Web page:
Wednesday, 3 January 2018
Shin Godzilla (aka Shin Gojira)
Let The Sun Shin In
Shin Godzilla (aka Shin Gojira)
Japan 2016 Directed by Hideaki Anno
and Shinji Higuchi
Manga Entertainment Blu Ray Zone 2
Warning: Very minor spoilers here.
Okay, I’m really grateful to be able to finally see the recent Japanese Gojira movie since the UK theatrical release towards the end of last year was practically non existent. That being said, Shin Godzilla reminded me a little of the latest Star Wars movie in terms of my general experience of it. By that I mean there are vast stretches of this movie which are deadly dull but that every now and again (every time that we see some Godzilla action, I would say) we have some really cool stuff which does a lot to outweigh the rest of the picture.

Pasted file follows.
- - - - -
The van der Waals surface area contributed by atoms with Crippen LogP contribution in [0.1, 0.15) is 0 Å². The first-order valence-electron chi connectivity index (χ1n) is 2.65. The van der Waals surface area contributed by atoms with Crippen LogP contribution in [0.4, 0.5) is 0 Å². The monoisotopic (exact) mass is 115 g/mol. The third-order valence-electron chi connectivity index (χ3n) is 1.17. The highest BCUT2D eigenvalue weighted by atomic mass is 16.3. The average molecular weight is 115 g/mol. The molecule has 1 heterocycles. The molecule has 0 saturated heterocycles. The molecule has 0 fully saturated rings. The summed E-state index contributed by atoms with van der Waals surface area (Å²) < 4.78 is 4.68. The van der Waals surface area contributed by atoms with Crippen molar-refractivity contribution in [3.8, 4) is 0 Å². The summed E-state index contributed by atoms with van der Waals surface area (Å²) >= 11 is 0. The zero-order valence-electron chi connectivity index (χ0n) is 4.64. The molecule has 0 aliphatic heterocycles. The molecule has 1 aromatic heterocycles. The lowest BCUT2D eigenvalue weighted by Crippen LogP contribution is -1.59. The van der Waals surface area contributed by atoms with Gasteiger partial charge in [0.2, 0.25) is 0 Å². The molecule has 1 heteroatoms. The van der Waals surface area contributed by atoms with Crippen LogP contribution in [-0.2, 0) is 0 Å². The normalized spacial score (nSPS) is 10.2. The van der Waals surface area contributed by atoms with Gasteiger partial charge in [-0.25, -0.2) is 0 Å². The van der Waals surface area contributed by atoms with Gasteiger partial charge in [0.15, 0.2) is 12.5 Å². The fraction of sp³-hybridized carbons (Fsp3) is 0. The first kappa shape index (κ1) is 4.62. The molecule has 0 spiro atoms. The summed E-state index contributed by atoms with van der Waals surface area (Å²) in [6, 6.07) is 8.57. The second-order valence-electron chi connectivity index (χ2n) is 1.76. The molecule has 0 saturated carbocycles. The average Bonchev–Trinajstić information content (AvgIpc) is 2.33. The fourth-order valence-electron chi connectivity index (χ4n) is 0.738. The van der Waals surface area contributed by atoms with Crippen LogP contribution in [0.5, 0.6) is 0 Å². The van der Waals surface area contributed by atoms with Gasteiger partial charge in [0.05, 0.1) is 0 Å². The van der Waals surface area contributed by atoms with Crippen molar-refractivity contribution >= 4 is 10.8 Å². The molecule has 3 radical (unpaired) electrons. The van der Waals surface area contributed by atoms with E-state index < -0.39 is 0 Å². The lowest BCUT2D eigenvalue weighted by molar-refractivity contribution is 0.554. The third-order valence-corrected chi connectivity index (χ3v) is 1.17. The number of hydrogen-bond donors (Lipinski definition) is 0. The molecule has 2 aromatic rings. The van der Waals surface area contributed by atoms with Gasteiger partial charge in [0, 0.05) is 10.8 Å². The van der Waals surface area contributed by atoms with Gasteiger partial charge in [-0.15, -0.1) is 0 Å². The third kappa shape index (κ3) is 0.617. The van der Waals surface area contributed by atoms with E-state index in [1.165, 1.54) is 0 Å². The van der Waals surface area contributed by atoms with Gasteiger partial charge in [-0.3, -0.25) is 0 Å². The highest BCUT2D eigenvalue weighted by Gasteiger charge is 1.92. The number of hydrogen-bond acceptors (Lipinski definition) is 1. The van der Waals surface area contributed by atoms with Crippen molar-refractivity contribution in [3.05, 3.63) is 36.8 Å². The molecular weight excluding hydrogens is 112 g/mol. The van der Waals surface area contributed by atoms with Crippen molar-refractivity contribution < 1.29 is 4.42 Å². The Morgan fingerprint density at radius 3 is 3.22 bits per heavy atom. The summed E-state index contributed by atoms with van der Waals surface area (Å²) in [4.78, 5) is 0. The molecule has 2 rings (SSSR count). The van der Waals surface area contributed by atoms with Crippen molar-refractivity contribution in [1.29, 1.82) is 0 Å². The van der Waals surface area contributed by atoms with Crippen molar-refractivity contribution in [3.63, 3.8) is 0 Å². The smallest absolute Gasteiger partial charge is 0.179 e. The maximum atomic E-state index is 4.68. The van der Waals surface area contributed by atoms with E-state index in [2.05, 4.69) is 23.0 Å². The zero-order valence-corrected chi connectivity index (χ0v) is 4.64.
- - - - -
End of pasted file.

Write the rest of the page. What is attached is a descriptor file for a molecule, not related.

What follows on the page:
The film is actually a reboot of the character and, I believe, it’s the first time this has been properly done in Japan. Although there have been three previous ‘waves’ of native Gojira movies, each series has usually referenced at least the original 1954 version of the film. This one doesn’t and when I say it’s a reboot it’s pretty much, in some ways, a remake of that 1954 classic.
The film mainly takes place in boardrooms and focuses on the political PR and committee response to the new threat of a giant monster doing a ‘Tokyo stomp’. There are lots of actors in here who I recognised from various movies over the years and, if I could match faces to names from the terribly sparsely populated photo section on the IMDB, I could point them out more clearly. However, I can say that various people from movies such as the Takashi Kitano version of Zatoichi, Tarantino’s Kill Bill and Takashi Miike’s Ichi The Killer, among others, are here and are easily recognisable.